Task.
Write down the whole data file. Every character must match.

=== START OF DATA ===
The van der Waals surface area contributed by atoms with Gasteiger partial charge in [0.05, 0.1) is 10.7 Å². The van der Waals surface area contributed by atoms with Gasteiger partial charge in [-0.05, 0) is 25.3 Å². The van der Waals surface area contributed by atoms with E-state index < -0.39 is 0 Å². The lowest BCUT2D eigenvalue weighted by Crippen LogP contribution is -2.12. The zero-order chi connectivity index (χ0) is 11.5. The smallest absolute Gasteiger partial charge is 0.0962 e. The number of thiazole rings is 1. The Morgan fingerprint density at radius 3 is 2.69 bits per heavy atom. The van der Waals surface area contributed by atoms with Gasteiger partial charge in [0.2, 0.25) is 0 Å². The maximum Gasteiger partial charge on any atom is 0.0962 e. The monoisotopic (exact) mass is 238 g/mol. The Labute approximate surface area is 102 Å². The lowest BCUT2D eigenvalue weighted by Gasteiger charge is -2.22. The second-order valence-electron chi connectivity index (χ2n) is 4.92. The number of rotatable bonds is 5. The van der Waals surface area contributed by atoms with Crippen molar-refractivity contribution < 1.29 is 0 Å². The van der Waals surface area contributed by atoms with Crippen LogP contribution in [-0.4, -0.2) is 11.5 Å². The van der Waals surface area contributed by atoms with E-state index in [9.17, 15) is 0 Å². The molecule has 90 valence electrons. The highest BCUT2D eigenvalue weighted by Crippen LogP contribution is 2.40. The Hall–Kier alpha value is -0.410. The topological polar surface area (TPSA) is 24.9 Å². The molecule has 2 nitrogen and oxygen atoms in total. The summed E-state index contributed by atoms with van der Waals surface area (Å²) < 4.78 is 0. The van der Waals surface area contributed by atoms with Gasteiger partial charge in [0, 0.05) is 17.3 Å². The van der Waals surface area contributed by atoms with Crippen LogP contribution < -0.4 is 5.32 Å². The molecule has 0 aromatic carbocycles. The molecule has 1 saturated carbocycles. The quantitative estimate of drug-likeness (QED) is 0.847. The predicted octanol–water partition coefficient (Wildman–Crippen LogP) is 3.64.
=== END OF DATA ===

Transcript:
The van der Waals surface area contributed by atoms with Gasteiger partial charge in [0.05, 0.1) is 10.7 Å². The van der Waals surface area contributed by atoms with Gasteiger partial charge in [-0.05, 0) is 25.3 Å². The van der Waals surface area contributed by atoms with E-state index < -0.39 is 0 Å². The lowest BCUT2D eigenvalue weighted by Crippen LogP contribution is -2.12. The zero-order chi connectivity index (χ0) is 11.5. The smallest absolute Gasteiger partial charge is 0.0962 e. The number of thiazole rings is 1. The Morgan fingerprint density at radius 3 is 2.69 bits per heavy atom. The van der Waals surface area contributed by atoms with Gasteiger partial charge in [0.2, 0.25) is 0 Å². The maximum Gasteiger partial charge on any atom is 0.0962 e. The monoisotopic (exact) mass is 238 g/mol. The Labute approximate surface area is 102 Å². The lowest BCUT2D eigenvalue weighted by Gasteiger charge is -2.22. The second-order valence-electron chi connectivity index (χ2n) is 4.92. The number of rotatable bonds is 5. The van der Waals surface area contributed by atoms with Crippen molar-refractivity contribution < 1.29 is 0 Å². The van der Waals surface area contributed by atoms with Crippen LogP contribution in [-0.4, -0.2) is 11.5 Å². The van der Waals surface area contributed by atoms with E-state index in [9.17, 15) is 0 Å². The molecule has 90 valence electrons. The highest BCUT2D eigenvalue weighted by Crippen LogP contribution is 2.40. The Hall–Kier alpha value is -0.410. The topological polar surface area (TPSA) is 24.9 Å². The molecule has 2 nitrogen and oxygen atoms in total. The summed E-state index contributed by atoms with van der Waals surface area (Å²) < 4.78 is 0. The van der Waals surface area contributed by atoms with Gasteiger partial charge in [0, 0.05) is 17.3 Å². The van der Waals surface area contributed by atoms with Crippen LogP contribution < -0.4 is 5.32 Å². The molecule has 0 aromatic carbocycles. The molecule has 1 saturated carbocycles. The quantitative estimate of drug-likeness (QED) is 0.847. The predicted octanol–water partition coefficient (Wildman–Crippen LogP) is 3.64.